Therefore, to credit the EU with the resolution of the name dispute with Greece would not fully capture the effect of regional and domestic developments over the past decade. Rather, it would be more appropriate to argue that Macedonia and Greece solved the bilateral dispute not because, but despite of the EU. Despite the EU’s growing reluctance to further enlarge, and despite its growing internal problems and divisions, despite growing doubts about its power to ensure lasting democratic reforms in new members, it has remained the only credible alternative to the nationalist and socially conservative ideology of the VMRO-DPMNE governments since 2006. So, when the center-left Social Democratic Union (SDSM) sought to challenge its dominance in 2015-2016, the EU and NATO membership were still the only credible alternatives to the regional isolation that resulted from the VMRO-DPMNE’s policies.

Thus, although the EU cannot be fully credited with resolving the name issue, due to its own internal challenges, it still played a role. Moreover, the EU actively supported Greece and Macedonia to solve the name dispute. EU officials were keen to put an end to a dispute that had led a member state to repeatedly veto the accession of a candidate. Its solution is good news for the EU –it signals that it still wields substantial influence in the region. However, if the EU fails to deliver on its promise for membership, it will not be only its credibility that will suffer –the Prespa Agreement, and other regional disputes closed as a result of EU mediation, may re-open again.



Regional Trends

Although around a decade ago the Western Balkans region was seen as firmly anchored in the EU and NATO regional structures, certainty over its integration within Euro-Atlantic structures has gradually declined. This is largely a result of the weakening appeal and declining credibility of the EU and NATO, as discussed above, but partly also a consequence of the changing geopolitical environment in the broader region. With the EU’s turn toward internal problems and challenges, other regional and global actors have become more active in the Western Balkans, filling in the void left by the increasingly reluctant EU.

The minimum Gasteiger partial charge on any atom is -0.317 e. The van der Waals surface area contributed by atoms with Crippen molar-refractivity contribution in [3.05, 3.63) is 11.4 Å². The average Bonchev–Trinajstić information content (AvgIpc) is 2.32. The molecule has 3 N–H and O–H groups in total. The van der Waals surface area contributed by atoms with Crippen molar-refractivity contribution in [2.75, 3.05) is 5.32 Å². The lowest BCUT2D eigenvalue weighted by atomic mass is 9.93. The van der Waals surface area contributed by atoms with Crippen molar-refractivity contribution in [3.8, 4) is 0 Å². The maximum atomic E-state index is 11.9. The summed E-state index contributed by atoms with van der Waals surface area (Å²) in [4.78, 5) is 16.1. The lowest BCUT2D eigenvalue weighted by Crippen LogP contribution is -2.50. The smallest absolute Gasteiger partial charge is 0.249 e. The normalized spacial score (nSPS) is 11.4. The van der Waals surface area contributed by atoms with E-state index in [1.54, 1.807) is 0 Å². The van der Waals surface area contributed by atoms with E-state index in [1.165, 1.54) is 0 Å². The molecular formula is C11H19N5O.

In particular, Russia and China are seen as the two key challengers to the EU’s dominance in the region. Both countries have become diplomatically and commercially more active in the region, including Macedonia, over the past decade. Although the majority of foreign investments still tend to come from West European countries, local politicians and populations are open to more Chinese investments, especially for large infrastructure projects such as motorways or energy production, for which governments in the region have been struggling to raise sufficient funds for decades.7 Russian investment in Macedonia is significantly lower than that of West European states, but that is no obstacle to its growing influence. Russia’s influence in the region does not stem from its investments but is rather from its status as a symbolic alternative to the dominant and liberal West, and its appeal to pan-Slavic and pan-Orthodox solidarity.